Would it be fair to say that at the beginning of major (secular) bull markets, there’s usually an episode of unusually intense bullish sentiment? And that this spike in sentiment usually fools a lot of market participants into thinking a major correction is at hand–but which turns out to be either minor or non-existent? In other words, people are looking at the range of sentiment of the prior bear market…but that no longer applies because a new bull market is at hand.

    A similar phenomenon seems to be happening with Bitcoin. To me, it looks like we’re on the cusp of a secular bull market after nearly three years of a painful bear market. Bullish sentiment is high.

    Weekly log chart:

    (USD margin funding = longs. BTC margin funding = shorts. Switch time scales to “All” to get big picture view.)

  • vfor:

    It is striking how much OI has risen this early in the cycle. Rising IO dampens the advance as newly issued paper is bought rather than existing paper and still gold is up this much. The current shakeout will be telling. So far it has achieved nothing and thus indicates committed longs given that IO not has fallen substantially. We will see.

Your comment:

You must be logged in to post a comment.

Most read in the last 20 days:

  • Is the Canary in the Gold Mine Coming to Life Again?
      A Chirp from the Deep Level Mines Back in late 2015 and early 2016, we wrote about a leading indicator for gold stocks, namely the sub-sector of marginal - and hence highly leveraged to the gold price - South African gold stocks. Our example du jour at the time was Harmony Gold (HMY) (see “Marginal Producer Takes Off” and “The Canary in the Gold Mine” for the details).   Mining engineer equipped with bio-sensor Photo credit: Hulton Archive   As we write these...
  • Fed Credit and the US Money Supply – The Liquidity Drain Accelerates
      Federal Reserve Credit Contracts Further We last wrote in July about the beginning contraction in outstanding Fed credit, repatriation inflows, reverse repos, and commercial and industrial lending growth, and how the interplay between these drivers has affected the growth rate of the true broad US money supply TMS-2 (the details can be seen here: “The Liquidity Drain Becomes Serious” and “A Scramble for Capital”).   The Fed has clearly changed course under Jerome Powell...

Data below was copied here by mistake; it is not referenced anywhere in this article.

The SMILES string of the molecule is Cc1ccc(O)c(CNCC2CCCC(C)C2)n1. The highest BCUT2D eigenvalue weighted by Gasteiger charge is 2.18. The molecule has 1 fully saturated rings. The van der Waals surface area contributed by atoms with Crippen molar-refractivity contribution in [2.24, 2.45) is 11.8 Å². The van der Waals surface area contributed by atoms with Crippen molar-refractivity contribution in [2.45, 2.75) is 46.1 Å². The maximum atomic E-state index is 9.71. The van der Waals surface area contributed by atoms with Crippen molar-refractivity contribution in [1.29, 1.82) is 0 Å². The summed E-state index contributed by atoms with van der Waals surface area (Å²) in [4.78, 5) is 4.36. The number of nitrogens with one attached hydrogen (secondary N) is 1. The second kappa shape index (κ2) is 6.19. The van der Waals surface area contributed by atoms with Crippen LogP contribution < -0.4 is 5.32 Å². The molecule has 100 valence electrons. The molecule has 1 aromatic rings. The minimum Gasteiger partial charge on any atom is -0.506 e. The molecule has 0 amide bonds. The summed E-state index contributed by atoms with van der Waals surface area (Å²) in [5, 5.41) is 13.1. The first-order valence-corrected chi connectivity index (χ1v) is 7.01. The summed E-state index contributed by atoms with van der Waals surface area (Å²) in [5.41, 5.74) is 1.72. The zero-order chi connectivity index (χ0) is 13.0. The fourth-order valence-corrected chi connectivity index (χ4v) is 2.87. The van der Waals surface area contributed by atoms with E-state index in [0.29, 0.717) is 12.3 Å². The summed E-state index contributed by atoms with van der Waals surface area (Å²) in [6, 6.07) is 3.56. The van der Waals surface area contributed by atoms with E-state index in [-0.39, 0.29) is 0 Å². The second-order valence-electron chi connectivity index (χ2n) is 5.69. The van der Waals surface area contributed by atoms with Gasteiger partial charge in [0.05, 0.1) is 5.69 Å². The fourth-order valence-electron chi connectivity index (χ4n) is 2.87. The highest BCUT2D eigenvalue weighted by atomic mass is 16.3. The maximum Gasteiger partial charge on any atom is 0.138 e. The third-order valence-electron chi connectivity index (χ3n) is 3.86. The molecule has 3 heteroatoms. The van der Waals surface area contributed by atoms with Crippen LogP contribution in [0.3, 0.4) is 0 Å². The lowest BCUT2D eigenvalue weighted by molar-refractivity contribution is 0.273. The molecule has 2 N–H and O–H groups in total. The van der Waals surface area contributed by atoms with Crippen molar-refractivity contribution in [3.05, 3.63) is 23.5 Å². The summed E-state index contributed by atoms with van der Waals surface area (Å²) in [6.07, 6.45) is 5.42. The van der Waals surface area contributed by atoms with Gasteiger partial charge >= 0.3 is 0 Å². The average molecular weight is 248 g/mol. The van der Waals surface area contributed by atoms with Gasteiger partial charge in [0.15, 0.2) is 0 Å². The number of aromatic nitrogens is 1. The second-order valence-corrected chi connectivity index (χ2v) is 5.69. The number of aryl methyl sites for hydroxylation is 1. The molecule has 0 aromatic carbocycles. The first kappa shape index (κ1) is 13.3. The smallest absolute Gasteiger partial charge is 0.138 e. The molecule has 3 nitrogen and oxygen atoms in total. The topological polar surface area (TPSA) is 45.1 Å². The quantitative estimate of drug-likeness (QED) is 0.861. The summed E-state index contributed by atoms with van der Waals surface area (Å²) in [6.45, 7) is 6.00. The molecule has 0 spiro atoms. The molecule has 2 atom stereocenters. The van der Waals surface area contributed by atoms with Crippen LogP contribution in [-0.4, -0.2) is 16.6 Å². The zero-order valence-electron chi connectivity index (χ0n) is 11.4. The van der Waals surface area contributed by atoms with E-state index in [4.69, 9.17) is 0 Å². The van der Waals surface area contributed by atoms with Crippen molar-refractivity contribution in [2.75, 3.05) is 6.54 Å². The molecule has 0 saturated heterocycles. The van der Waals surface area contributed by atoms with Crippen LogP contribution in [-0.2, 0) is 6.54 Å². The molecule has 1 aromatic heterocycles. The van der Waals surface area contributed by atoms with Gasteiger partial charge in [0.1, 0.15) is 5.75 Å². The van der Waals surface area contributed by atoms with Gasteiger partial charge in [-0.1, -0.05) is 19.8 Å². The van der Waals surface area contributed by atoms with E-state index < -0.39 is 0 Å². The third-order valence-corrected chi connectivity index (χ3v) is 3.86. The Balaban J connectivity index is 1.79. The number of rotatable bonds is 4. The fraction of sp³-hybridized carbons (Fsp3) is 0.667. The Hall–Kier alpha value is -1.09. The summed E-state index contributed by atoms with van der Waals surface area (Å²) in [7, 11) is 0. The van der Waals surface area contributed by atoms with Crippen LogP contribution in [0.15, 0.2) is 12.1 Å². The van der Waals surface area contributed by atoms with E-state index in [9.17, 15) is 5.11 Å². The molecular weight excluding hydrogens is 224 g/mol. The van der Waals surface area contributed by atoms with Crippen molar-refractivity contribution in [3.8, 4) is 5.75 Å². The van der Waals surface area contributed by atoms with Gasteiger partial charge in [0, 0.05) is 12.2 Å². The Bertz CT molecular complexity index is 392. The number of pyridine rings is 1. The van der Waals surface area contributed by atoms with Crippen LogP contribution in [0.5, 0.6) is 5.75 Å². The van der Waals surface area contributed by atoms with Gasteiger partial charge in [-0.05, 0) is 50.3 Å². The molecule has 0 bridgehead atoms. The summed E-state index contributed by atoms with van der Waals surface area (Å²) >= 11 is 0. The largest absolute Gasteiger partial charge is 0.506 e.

• Are Credit Spreads Still a Leading Indicator for the Stock Market?
      A Well-Established Tradition Seemingly out of the blue, equities suffered a few bad hair days recently. As regular readers know, we have long argued that one should expect corrections in the form of mini-crashes to strike with very little advance warning, due to issues related to market structure and the unique post “QE” environment. Credit spreads are traditionally a fairly reliable early warning indicator for stocks and the economy (and incidentally for gold as well). Here is a...
  • The Gold Standard: Protector of Individual Liberty and Economic Prosperity
      A Piece of Paper Alone Cannot Secure Liberty The idea of a constitution and/or written legislation to secure individual rights so beloved by conservatives and among many libertarians has proven to be a myth. The US Constitution and all those that have been written and ratified in its wake throughout the world have done little to protect individual liberties or keep a check on State largesse.   Sound money vs. a piece of paper – which is the better guarantor of liberty?...
  • Fed President Kashkari Hears Voices – Are They Lying?
      Orchestrated Larceny The government continues its approach towards full meltdown. The stock market does too. But when it comes down to it, these are mere distractions from the bigger breakdown that is bearing down upon us.   Prosperity imbalance illustrated. The hoi-polloi may be getting restless. [PT]   Average working stiffs have little time or inclination to contemplate gibberish from the Fed. They are too worn out from running in place all day to make much...
  • US Stocks and Bonds Get Clocked in Tandem